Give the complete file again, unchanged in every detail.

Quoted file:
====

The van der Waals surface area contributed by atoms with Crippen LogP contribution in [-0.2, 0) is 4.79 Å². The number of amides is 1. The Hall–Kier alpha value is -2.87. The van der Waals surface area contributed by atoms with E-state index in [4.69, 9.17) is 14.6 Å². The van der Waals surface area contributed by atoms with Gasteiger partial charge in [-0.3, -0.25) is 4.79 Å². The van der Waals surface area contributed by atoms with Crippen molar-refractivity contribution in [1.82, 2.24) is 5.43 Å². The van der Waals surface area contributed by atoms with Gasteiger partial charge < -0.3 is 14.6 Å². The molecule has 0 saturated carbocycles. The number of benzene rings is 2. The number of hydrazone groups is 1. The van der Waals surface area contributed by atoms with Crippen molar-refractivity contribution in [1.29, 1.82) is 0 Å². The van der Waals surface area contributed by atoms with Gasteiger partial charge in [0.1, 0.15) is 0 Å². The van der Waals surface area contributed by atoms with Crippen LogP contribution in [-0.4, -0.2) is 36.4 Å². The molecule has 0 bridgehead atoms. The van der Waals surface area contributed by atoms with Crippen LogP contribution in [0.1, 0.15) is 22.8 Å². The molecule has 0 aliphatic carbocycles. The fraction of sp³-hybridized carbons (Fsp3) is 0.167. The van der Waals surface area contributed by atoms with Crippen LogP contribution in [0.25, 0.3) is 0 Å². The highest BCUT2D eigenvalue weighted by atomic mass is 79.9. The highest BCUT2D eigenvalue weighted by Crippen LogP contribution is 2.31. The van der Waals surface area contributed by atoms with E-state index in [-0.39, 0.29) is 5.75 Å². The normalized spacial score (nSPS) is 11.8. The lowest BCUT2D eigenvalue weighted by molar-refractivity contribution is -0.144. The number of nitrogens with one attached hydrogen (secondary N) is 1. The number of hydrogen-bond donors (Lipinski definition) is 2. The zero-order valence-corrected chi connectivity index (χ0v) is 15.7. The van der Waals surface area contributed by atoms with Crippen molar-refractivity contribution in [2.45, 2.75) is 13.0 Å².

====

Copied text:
The van der Waals surface area contributed by atoms with Crippen LogP contribution in [-0.2, 0) is 4.79 Å². The number of amides is 1. The Hall–Kier alpha value is -2.87. The van der Waals surface area contributed by atoms with E-state index in [4.69, 9.17) is 14.6 Å². The van der Waals surface area contributed by atoms with Gasteiger partial charge in [-0.3, -0.25) is 4.79 Å². The van der Waals surface area contributed by atoms with Crippen molar-refractivity contribution in [1.82, 2.24) is 5.43 Å². The van der Waals surface area contributed by atoms with Gasteiger partial charge < -0.3 is 14.6 Å². The molecule has 0 saturated carbocycles. The number of benzene rings is 2. The number of hydrazone groups is 1. The van der Waals surface area contributed by atoms with Crippen molar-refractivity contribution in [1.29, 1.82) is 0 Å². The van der Waals surface area contributed by atoms with Gasteiger partial charge in [0.1, 0.15) is 0 Å². The van der Waals surface area contributed by atoms with Crippen LogP contribution in [-0.4, -0.2) is 36.4 Å². The molecule has 0 bridgehead atoms. The van der Waals surface area contributed by atoms with Crippen LogP contribution in [0.1, 0.15) is 22.8 Å². The molecule has 0 aliphatic carbocycles. The fraction of sp³-hybridized carbons (Fsp3) is 0.167. The van der Waals surface area contributed by atoms with Crippen LogP contribution in [0.25, 0.3) is 0 Å². The highest BCUT2D eigenvalue weighted by atomic mass is 79.9. The highest BCUT2D eigenvalue weighted by Crippen LogP contribution is 2.31. The van der Waals surface area contributed by atoms with E-state index in [-0.39, 0.29) is 5.75 Å². The normalized spacial score (nSPS) is 11.8. The lowest BCUT2D eigenvalue weighted by molar-refractivity contribution is -0.144. The number of nitrogens with one attached hydrogen (secondary N) is 1. The number of hydrogen-bond donors (Lipinski definition) is 2. The zero-order valence-corrected chi connectivity index (χ0v) is 15.7. The van der Waals surface area contributed by atoms with Crippen molar-refractivity contribution in [2.45, 2.75) is 13.0 Å².